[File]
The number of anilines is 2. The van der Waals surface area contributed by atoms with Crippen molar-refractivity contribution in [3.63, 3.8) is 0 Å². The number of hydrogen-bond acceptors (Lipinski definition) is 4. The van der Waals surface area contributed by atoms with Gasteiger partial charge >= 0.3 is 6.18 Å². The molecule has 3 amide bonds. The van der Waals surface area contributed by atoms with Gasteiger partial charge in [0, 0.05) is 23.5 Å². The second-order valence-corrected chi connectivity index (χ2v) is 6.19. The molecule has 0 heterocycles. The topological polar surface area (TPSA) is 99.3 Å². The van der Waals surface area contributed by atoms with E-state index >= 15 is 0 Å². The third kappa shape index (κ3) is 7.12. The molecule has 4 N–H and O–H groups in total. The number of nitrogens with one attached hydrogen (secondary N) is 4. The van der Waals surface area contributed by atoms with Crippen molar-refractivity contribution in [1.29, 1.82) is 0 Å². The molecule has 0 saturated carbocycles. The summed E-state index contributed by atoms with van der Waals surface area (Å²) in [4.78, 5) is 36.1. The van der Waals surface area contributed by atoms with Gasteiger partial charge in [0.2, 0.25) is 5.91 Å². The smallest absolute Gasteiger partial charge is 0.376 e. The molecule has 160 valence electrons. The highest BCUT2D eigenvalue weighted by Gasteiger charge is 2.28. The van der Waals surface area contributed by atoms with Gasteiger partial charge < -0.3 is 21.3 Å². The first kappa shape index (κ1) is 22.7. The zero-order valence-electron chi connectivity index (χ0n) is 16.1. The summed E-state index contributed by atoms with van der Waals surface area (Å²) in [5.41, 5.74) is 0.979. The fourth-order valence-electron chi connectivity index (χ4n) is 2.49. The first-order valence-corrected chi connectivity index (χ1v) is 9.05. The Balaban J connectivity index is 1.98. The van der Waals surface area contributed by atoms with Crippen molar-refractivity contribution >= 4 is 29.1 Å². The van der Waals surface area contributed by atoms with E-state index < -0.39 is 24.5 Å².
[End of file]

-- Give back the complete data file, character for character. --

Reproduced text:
The number of anilines is 2. The van der Waals surface area contributed by atoms with Crippen molar-refractivity contribution in [3.63, 3.8) is 0 Å². The number of hydrogen-bond acceptors (Lipinski definition) is 4. The van der Waals surface area contributed by atoms with Gasteiger partial charge >= 0.3 is 6.18 Å². The molecule has 3 amide bonds. The van der Waals surface area contributed by atoms with Gasteiger partial charge in [0, 0.05) is 23.5 Å². The second-order valence-corrected chi connectivity index (χ2v) is 6.19. The molecule has 0 heterocycles. The topological polar surface area (TPSA) is 99.3 Å². The van der Waals surface area contributed by atoms with E-state index >= 15 is 0 Å². The third kappa shape index (κ3) is 7.12. The molecule has 4 N–H and O–H groups in total. The number of nitrogens with one attached hydrogen (secondary N) is 4. The van der Waals surface area contributed by atoms with Crippen molar-refractivity contribution in [1.29, 1.82) is 0 Å². The molecule has 0 saturated carbocycles. The summed E-state index contributed by atoms with van der Waals surface area (Å²) in [4.78, 5) is 36.1. The van der Waals surface area contributed by atoms with Gasteiger partial charge in [0.2, 0.25) is 5.91 Å². The smallest absolute Gasteiger partial charge is 0.376 e. The molecule has 160 valence electrons. The highest BCUT2D eigenvalue weighted by Gasteiger charge is 2.28. The van der Waals surface area contributed by atoms with Gasteiger partial charge < -0.3 is 21.3 Å². The first kappa shape index (κ1) is 22.7. The zero-order valence-electron chi connectivity index (χ0n) is 16.1. The summed E-state index contributed by atoms with van der Waals surface area (Å²) in [5.41, 5.74) is 0.979. The fourth-order valence-electron chi connectivity index (χ4n) is 2.49. The first-order valence-corrected chi connectivity index (χ1v) is 9.05. The Balaban J connectivity index is 1.98. The van der Waals surface area contributed by atoms with Crippen molar-refractivity contribution >= 4 is 29.1 Å². The van der Waals surface area contributed by atoms with E-state index < -0.39 is 24.5 Å².